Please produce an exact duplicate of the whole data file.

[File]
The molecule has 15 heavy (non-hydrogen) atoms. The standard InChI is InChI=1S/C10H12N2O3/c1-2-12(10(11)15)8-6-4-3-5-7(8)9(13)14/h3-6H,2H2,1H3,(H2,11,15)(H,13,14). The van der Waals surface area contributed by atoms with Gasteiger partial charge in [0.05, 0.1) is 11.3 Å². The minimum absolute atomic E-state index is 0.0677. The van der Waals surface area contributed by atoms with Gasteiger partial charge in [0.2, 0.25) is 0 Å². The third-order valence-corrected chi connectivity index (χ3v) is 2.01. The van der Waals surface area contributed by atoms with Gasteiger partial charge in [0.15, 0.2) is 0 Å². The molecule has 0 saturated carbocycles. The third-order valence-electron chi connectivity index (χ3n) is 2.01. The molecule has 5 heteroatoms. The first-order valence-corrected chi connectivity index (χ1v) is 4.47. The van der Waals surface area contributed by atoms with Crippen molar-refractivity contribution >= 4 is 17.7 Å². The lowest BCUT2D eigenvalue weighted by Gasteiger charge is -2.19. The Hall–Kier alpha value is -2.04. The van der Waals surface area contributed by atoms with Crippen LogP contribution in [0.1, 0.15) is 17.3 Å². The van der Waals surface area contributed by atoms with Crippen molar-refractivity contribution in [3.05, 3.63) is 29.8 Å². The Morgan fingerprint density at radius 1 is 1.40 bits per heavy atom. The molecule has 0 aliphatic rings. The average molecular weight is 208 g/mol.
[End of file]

The molecule has 15 heavy (non-hydrogen) atoms. The standard InChI is InChI=1S/C10H12N2O3/c1-2-12(10(11)15)8-6-4-3-5-7(8)9(13)14/h3-6H,2H2,1H3,(H2,11,15)(H,13,14). The van der Waals surface area contributed by atoms with Gasteiger partial charge in [0.05, 0.1) is 11.3 Å². The minimum absolute atomic E-state index is 0.0677. The van der Waals surface area contributed by atoms with Gasteiger partial charge in [0.2, 0.25) is 0 Å². The third-order valence-corrected chi connectivity index (χ3v) is 2.01. The van der Waals surface area contributed by atoms with Gasteiger partial charge in [0.15, 0.2) is 0 Å². The molecule has 0 saturated carbocycles. The third-order valence-electron chi connectivity index (χ3n) is 2.01. The molecule has 5 heteroatoms. The first-order valence-corrected chi connectivity index (χ1v) is 4.47. The van der Waals surface area contributed by atoms with Crippen molar-refractivity contribution >= 4 is 17.7 Å². The lowest BCUT2D eigenvalue weighted by Gasteiger charge is -2.19. The Hall–Kier alpha value is -2.04. The van der Waals surface area contributed by atoms with Crippen LogP contribution in [0.1, 0.15) is 17.3 Å². The van der Waals surface area contributed by atoms with Crippen molar-refractivity contribution in [3.05, 3.63) is 29.8 Å². The Morgan fingerprint density at radius 1 is 1.40 bits per heavy atom. The molecule has 0 aliphatic rings. The average molecular weight is 208 g/mol.